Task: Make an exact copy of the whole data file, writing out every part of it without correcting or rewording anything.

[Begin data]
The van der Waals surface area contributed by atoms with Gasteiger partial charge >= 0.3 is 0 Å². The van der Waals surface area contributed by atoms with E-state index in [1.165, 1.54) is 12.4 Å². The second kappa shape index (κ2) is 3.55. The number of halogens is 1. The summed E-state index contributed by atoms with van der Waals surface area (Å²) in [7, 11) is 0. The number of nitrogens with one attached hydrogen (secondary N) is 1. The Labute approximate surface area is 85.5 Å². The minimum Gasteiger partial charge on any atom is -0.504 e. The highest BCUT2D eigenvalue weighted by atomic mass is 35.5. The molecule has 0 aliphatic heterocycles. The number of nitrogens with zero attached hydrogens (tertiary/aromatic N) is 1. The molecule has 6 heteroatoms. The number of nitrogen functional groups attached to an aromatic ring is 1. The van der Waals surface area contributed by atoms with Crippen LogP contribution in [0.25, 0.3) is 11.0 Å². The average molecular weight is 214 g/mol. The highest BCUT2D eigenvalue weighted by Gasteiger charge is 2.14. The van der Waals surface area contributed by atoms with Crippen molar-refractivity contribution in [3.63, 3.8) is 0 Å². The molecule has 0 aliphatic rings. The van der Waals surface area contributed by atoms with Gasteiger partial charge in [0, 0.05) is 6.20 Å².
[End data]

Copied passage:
The van der Waals surface area contributed by atoms with Gasteiger partial charge >= 0.3 is 0 Å². The van der Waals surface area contributed by atoms with E-state index in [1.165, 1.54) is 12.4 Å². The second kappa shape index (κ2) is 3.55. The number of halogens is 1. The summed E-state index contributed by atoms with van der Waals surface area (Å²) in [7, 11) is 0. The number of nitrogens with one attached hydrogen (secondary N) is 1. The Labute approximate surface area is 85.5 Å². The minimum Gasteiger partial charge on any atom is -0.504 e. The highest BCUT2D eigenvalue weighted by atomic mass is 35.5. The molecule has 0 aliphatic heterocycles. The number of nitrogens with zero attached hydrogens (tertiary/aromatic N) is 1. The molecule has 6 heteroatoms. The number of nitrogen functional groups attached to an aromatic ring is 1. The van der Waals surface area contributed by atoms with Crippen LogP contribution in [0.25, 0.3) is 11.0 Å². The average molecular weight is 214 g/mol. The highest BCUT2D eigenvalue weighted by Gasteiger charge is 2.14. The van der Waals surface area contributed by atoms with Crippen molar-refractivity contribution in [3.63, 3.8) is 0 Å². The molecule has 0 aliphatic rings. The van der Waals surface area contributed by atoms with Gasteiger partial charge in [0, 0.05) is 6.20 Å².